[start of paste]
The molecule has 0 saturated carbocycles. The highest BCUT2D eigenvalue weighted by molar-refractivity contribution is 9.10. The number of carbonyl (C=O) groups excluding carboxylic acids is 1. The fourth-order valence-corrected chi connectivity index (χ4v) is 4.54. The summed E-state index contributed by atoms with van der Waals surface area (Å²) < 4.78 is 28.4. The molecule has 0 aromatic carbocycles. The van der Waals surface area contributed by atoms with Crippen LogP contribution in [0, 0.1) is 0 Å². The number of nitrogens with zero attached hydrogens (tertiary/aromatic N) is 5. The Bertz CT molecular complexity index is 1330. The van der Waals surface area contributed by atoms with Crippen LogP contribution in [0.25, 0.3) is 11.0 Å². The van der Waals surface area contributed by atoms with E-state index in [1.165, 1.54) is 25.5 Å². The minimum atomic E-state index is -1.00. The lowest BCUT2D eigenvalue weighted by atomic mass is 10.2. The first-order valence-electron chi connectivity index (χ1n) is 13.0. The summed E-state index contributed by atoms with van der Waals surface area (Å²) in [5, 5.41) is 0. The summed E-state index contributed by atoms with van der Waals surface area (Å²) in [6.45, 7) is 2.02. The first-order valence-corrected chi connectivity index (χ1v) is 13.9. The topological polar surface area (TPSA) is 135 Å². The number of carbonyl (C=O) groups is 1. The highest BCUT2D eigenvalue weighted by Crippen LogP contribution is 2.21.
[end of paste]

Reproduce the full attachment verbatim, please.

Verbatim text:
The molecule has 0 saturated carbocycles. The highest BCUT2D eigenvalue weighted by molar-refractivity contribution is 9.10. The number of carbonyl (C=O) groups excluding carboxylic acids is 1. The fourth-order valence-corrected chi connectivity index (χ4v) is 4.54. The summed E-state index contributed by atoms with van der Waals surface area (Å²) < 4.78 is 28.4. The molecule has 0 aromatic carbocycles. The van der Waals surface area contributed by atoms with Crippen LogP contribution in [0, 0.1) is 0 Å². The number of nitrogens with zero attached hydrogens (tertiary/aromatic N) is 5. The Bertz CT molecular complexity index is 1330. The van der Waals surface area contributed by atoms with Crippen LogP contribution in [0.25, 0.3) is 11.0 Å². The van der Waals surface area contributed by atoms with E-state index in [1.165, 1.54) is 25.5 Å². The minimum atomic E-state index is -1.00. The lowest BCUT2D eigenvalue weighted by atomic mass is 10.2. The first-order valence-electron chi connectivity index (χ1n) is 13.0. The summed E-state index contributed by atoms with van der Waals surface area (Å²) in [5, 5.41) is 0. The summed E-state index contributed by atoms with van der Waals surface area (Å²) in [6.45, 7) is 2.02. The first-order valence-corrected chi connectivity index (χ1v) is 13.9. The topological polar surface area (TPSA) is 135 Å². The number of carbonyl (C=O) groups is 1. The highest BCUT2D eigenvalue weighted by Crippen LogP contribution is 2.21.